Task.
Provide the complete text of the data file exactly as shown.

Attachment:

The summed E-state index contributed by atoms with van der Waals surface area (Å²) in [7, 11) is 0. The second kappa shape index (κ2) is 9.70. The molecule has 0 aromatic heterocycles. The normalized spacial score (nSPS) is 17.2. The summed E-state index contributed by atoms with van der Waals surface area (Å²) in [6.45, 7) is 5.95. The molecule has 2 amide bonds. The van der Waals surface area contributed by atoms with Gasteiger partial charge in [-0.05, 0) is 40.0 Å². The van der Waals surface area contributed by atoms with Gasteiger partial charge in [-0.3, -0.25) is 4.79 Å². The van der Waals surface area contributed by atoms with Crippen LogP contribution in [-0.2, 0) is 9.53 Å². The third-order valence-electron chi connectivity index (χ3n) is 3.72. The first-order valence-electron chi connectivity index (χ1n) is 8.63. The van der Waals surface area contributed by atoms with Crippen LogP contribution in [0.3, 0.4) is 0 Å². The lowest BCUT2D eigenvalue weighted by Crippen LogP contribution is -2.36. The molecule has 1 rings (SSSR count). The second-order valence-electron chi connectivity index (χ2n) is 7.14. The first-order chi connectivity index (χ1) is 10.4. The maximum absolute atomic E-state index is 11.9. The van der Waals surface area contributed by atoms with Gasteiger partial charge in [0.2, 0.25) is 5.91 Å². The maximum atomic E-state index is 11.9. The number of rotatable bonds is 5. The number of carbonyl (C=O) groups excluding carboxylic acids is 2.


The summed E-state index contributed by atoms with van der Waals surface area (Å²) in [7, 11) is 0. The second kappa shape index (κ2) is 9.70. The molecule has 0 aromatic heterocycles. The normalized spacial score (nSPS) is 17.2. The summed E-state index contributed by atoms with van der Waals surface area (Å²) in [6.45, 7) is 5.95. The molecule has 2 amide bonds. The van der Waals surface area contributed by atoms with Gasteiger partial charge in [-0.05, 0) is 40.0 Å². The van der Waals surface area contributed by atoms with Gasteiger partial charge in [-0.3, -0.25) is 4.79 Å². The van der Waals surface area contributed by atoms with Crippen LogP contribution in [-0.2, 0) is 9.53 Å². The third-order valence-electron chi connectivity index (χ3n) is 3.72. The first-order valence-electron chi connectivity index (χ1n) is 8.63. The van der Waals surface area contributed by atoms with Crippen LogP contribution in [0.3, 0.4) is 0 Å². The lowest BCUT2D eigenvalue weighted by Crippen LogP contribution is -2.36. The molecule has 1 rings (SSSR count). The second-order valence-electron chi connectivity index (χ2n) is 7.14. The first-order chi connectivity index (χ1) is 10.4. The maximum absolute atomic E-state index is 11.9. The van der Waals surface area contributed by atoms with Gasteiger partial charge in [0.2, 0.25) is 5.91 Å². The maximum atomic E-state index is 11.9. The number of rotatable bonds is 5. The number of carbonyl (C=O) groups excluding carboxylic acids is 2.